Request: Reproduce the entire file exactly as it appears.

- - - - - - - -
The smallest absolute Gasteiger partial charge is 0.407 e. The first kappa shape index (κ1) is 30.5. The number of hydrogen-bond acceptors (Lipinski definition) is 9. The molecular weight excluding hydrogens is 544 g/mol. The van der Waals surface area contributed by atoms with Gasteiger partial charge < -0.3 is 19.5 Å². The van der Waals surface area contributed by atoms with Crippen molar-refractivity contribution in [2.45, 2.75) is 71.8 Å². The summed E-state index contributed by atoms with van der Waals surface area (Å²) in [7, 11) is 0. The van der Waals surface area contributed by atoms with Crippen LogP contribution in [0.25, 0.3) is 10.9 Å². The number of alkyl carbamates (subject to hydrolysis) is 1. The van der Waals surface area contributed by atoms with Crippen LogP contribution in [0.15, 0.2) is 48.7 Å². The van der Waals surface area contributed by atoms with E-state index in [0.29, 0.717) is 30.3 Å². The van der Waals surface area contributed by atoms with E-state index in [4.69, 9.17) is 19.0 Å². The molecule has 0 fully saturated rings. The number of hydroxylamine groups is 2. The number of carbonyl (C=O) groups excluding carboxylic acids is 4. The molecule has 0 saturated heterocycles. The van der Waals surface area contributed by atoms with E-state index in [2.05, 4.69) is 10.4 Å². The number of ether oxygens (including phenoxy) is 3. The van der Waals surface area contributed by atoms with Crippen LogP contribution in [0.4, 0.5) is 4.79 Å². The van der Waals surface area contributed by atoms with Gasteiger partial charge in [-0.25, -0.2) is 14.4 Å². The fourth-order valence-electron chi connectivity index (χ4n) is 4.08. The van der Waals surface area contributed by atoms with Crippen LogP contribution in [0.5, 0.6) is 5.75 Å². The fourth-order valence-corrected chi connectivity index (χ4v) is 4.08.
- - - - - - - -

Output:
The smallest absolute Gasteiger partial charge is 0.407 e. The first kappa shape index (κ1) is 30.5. The number of hydrogen-bond acceptors (Lipinski definition) is 9. The molecular weight excluding hydrogens is 544 g/mol. The van der Waals surface area contributed by atoms with Gasteiger partial charge < -0.3 is 19.5 Å². The van der Waals surface area contributed by atoms with Crippen molar-refractivity contribution in [2.45, 2.75) is 71.8 Å². The summed E-state index contributed by atoms with van der Waals surface area (Å²) in [7, 11) is 0. The van der Waals surface area contributed by atoms with Crippen LogP contribution in [0.25, 0.3) is 10.9 Å². The number of alkyl carbamates (subject to hydrolysis) is 1. The van der Waals surface area contributed by atoms with Crippen LogP contribution in [0.15, 0.2) is 48.7 Å². The van der Waals surface area contributed by atoms with E-state index in [0.29, 0.717) is 30.3 Å². The van der Waals surface area contributed by atoms with E-state index in [4.69, 9.17) is 19.0 Å². The molecule has 0 fully saturated rings. The number of hydroxylamine groups is 2. The number of carbonyl (C=O) groups excluding carboxylic acids is 4. The molecule has 0 saturated heterocycles. The van der Waals surface area contributed by atoms with E-state index in [2.05, 4.69) is 10.4 Å². The number of ether oxygens (including phenoxy) is 3. The van der Waals surface area contributed by atoms with Crippen LogP contribution in [0.4, 0.5) is 4.79 Å². The van der Waals surface area contributed by atoms with Gasteiger partial charge in [-0.25, -0.2) is 14.4 Å². The fourth-order valence-electron chi connectivity index (χ4n) is 4.08. The van der Waals surface area contributed by atoms with Crippen LogP contribution in [0.5, 0.6) is 5.75 Å². The fourth-order valence-corrected chi connectivity index (χ4v) is 4.08.